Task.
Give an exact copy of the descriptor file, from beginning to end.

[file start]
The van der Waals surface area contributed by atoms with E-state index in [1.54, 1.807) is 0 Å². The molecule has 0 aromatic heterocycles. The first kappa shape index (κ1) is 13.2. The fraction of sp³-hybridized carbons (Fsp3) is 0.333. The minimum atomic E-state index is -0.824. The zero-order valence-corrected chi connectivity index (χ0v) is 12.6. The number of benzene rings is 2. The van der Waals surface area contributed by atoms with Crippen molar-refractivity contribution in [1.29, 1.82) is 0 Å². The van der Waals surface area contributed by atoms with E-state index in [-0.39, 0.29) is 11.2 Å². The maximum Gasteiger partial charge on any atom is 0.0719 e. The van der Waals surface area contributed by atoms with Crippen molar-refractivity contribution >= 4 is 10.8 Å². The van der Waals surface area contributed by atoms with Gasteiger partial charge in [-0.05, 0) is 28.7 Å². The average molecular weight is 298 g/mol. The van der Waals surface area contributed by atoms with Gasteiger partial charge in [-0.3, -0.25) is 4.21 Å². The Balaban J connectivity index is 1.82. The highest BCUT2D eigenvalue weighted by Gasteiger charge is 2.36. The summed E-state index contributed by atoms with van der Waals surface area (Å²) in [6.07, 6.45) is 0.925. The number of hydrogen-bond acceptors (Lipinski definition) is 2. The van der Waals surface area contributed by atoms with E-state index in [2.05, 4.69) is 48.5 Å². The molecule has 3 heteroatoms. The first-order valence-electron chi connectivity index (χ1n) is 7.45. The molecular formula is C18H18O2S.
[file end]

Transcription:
The van der Waals surface area contributed by atoms with E-state index in [1.54, 1.807) is 0 Å². The molecule has 0 aromatic heterocycles. The first kappa shape index (κ1) is 13.2. The fraction of sp³-hybridized carbons (Fsp3) is 0.333. The minimum atomic E-state index is -0.824. The zero-order valence-corrected chi connectivity index (χ0v) is 12.6. The number of benzene rings is 2. The van der Waals surface area contributed by atoms with Crippen molar-refractivity contribution in [1.29, 1.82) is 0 Å². The van der Waals surface area contributed by atoms with E-state index in [-0.39, 0.29) is 11.2 Å². The maximum Gasteiger partial charge on any atom is 0.0719 e. The van der Waals surface area contributed by atoms with Crippen molar-refractivity contribution >= 4 is 10.8 Å². The van der Waals surface area contributed by atoms with Gasteiger partial charge in [-0.05, 0) is 28.7 Å². The average molecular weight is 298 g/mol. The van der Waals surface area contributed by atoms with Gasteiger partial charge in [-0.3, -0.25) is 4.21 Å². The Balaban J connectivity index is 1.82. The highest BCUT2D eigenvalue weighted by Gasteiger charge is 2.36. The summed E-state index contributed by atoms with van der Waals surface area (Å²) in [6.07, 6.45) is 0.925. The number of hydrogen-bond acceptors (Lipinski definition) is 2. The van der Waals surface area contributed by atoms with E-state index in [2.05, 4.69) is 48.5 Å². The molecule has 3 heteroatoms. The first-order valence-electron chi connectivity index (χ1n) is 7.45. The molecular formula is C18H18O2S.